A University of the Western Cape computer science student has shown that Twitter posts can be used to develop a map that pinpoints hijacking hotspots, and now he’s planning to turn it into an app for the general public.
Taahir Patel, who presented his findings at Telkom’s Satnac conference in George on Tuesday, said he hopes his work will help mitigate the risk of hijacking in South Africa by drawing on social media for crowdsourced insights.
“A social media platform like Twitter offers a constant flow of real-time information. Using this stream of up-to-date data, it’s possible to plot visibly the occurrence of hijackings on a map, that can then be used to inform other users, notify emergency responders and even help law enforcement create incident reports,” Patel said.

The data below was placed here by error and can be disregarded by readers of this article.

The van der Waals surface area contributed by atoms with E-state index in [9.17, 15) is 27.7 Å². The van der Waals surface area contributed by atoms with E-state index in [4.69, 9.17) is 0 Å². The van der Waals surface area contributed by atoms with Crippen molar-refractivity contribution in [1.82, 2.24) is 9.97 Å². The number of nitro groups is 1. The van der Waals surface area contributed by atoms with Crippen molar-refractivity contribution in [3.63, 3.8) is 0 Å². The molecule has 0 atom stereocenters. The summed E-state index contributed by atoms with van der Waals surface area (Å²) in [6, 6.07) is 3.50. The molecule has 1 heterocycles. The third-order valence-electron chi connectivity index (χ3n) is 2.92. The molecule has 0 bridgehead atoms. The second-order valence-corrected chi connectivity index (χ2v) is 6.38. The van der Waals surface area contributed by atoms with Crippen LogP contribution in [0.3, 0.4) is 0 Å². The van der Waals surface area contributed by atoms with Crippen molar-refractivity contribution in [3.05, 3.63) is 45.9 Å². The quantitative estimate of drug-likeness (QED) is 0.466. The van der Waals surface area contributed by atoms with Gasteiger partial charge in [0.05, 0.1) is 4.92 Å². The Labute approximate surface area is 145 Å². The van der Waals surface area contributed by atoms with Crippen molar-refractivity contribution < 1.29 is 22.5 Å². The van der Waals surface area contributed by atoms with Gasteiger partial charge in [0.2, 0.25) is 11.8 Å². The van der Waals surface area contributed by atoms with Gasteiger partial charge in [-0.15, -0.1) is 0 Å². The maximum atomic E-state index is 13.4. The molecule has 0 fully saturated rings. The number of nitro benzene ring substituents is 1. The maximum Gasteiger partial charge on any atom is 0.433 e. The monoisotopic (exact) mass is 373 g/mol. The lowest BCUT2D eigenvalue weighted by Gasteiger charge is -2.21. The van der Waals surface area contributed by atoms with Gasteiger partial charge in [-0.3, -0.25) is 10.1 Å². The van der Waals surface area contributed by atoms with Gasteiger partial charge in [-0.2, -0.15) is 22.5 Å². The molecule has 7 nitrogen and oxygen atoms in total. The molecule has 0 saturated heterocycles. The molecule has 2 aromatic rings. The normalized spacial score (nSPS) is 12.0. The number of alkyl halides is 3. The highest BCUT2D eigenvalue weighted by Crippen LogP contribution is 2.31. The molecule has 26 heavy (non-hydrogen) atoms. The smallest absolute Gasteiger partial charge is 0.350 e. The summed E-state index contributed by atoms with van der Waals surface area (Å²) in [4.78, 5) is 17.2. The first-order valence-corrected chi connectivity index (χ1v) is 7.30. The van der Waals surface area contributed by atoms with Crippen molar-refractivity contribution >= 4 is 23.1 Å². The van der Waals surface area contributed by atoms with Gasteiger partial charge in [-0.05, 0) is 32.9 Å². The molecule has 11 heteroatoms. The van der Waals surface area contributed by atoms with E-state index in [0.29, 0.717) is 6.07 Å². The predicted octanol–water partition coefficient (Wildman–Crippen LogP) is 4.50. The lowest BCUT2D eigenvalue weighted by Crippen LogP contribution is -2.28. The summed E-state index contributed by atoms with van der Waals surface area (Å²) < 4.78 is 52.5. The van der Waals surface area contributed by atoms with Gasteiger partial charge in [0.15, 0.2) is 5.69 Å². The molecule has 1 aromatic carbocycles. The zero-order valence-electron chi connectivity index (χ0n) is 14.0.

“The trick is knowing what Twitter data is relevant… Aside from its character limit, Twitter doesn’t have many restrictions, so it’s crucial that we put the right parameters in place to extract valid data.”
To do this, Patel tested a combination of three machine-learning techniques – “multilayer feed-forward neural network” (MLFNN), “convolutional neural network” and “bidirectional encoder representations from transformers” – to separate the topic of “hijacking” from actual incident reports on Twitter.
“The MLFNN technique achieved 98.99% accuracy in determining the validity of tweets as hijacking reports. This is an extremely encouraging result and proves that we can successfully use social media data to develop a map that indicates hijacking hotspots,” said Patel.
The opportunities to glean other insights from social media are “endless”, he said. Work on developing a mobile app to “inform the general public of the dangers on the road” is ongoing.
Patel was one of 45 computer science and engineering graduates who made presentations at Satnac 2022.